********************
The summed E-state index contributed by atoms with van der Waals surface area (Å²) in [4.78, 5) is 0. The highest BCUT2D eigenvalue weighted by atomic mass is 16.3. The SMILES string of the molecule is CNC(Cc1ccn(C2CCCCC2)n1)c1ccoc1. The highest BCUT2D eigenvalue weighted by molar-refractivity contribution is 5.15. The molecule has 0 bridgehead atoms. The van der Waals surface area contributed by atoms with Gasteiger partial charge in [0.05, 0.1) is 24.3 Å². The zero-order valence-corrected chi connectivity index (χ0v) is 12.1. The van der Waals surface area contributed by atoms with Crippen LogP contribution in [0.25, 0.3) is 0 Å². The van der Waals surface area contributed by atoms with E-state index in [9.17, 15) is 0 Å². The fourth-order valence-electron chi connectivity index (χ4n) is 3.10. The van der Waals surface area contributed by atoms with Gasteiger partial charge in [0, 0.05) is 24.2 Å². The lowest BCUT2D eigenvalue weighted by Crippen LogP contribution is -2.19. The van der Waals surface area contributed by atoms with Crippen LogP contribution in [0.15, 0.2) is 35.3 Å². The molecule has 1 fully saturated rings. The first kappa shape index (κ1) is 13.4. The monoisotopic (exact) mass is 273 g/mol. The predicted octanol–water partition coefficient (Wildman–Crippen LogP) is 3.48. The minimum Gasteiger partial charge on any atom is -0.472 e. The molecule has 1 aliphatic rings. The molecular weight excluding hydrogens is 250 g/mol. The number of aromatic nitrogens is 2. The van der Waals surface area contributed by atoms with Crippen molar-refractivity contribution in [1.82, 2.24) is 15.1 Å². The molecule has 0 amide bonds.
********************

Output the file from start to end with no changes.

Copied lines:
The summed E-state index contributed by atoms with van der Waals surface area (Å²) in [4.78, 5) is 0. The highest BCUT2D eigenvalue weighted by atomic mass is 16.3. The SMILES string of the molecule is CNC(Cc1ccn(C2CCCCC2)n1)c1ccoc1. The highest BCUT2D eigenvalue weighted by molar-refractivity contribution is 5.15. The molecule has 0 bridgehead atoms. The van der Waals surface area contributed by atoms with Gasteiger partial charge in [0.05, 0.1) is 24.3 Å². The zero-order valence-corrected chi connectivity index (χ0v) is 12.1. The van der Waals surface area contributed by atoms with Crippen LogP contribution in [0.25, 0.3) is 0 Å². The van der Waals surface area contributed by atoms with E-state index in [9.17, 15) is 0 Å². The fourth-order valence-electron chi connectivity index (χ4n) is 3.10. The van der Waals surface area contributed by atoms with Gasteiger partial charge in [0, 0.05) is 24.2 Å². The lowest BCUT2D eigenvalue weighted by Crippen LogP contribution is -2.19. The van der Waals surface area contributed by atoms with Crippen LogP contribution in [0.15, 0.2) is 35.3 Å². The molecule has 1 fully saturated rings. The first kappa shape index (κ1) is 13.4. The monoisotopic (exact) mass is 273 g/mol. The predicted octanol–water partition coefficient (Wildman–Crippen LogP) is 3.48. The minimum Gasteiger partial charge on any atom is -0.472 e. The molecule has 1 aliphatic rings. The molecular weight excluding hydrogens is 250 g/mol. The number of aromatic nitrogens is 2. The van der Waals surface area contributed by atoms with Crippen molar-refractivity contribution in [1.82, 2.24) is 15.1 Å². The molecule has 0 amide bonds.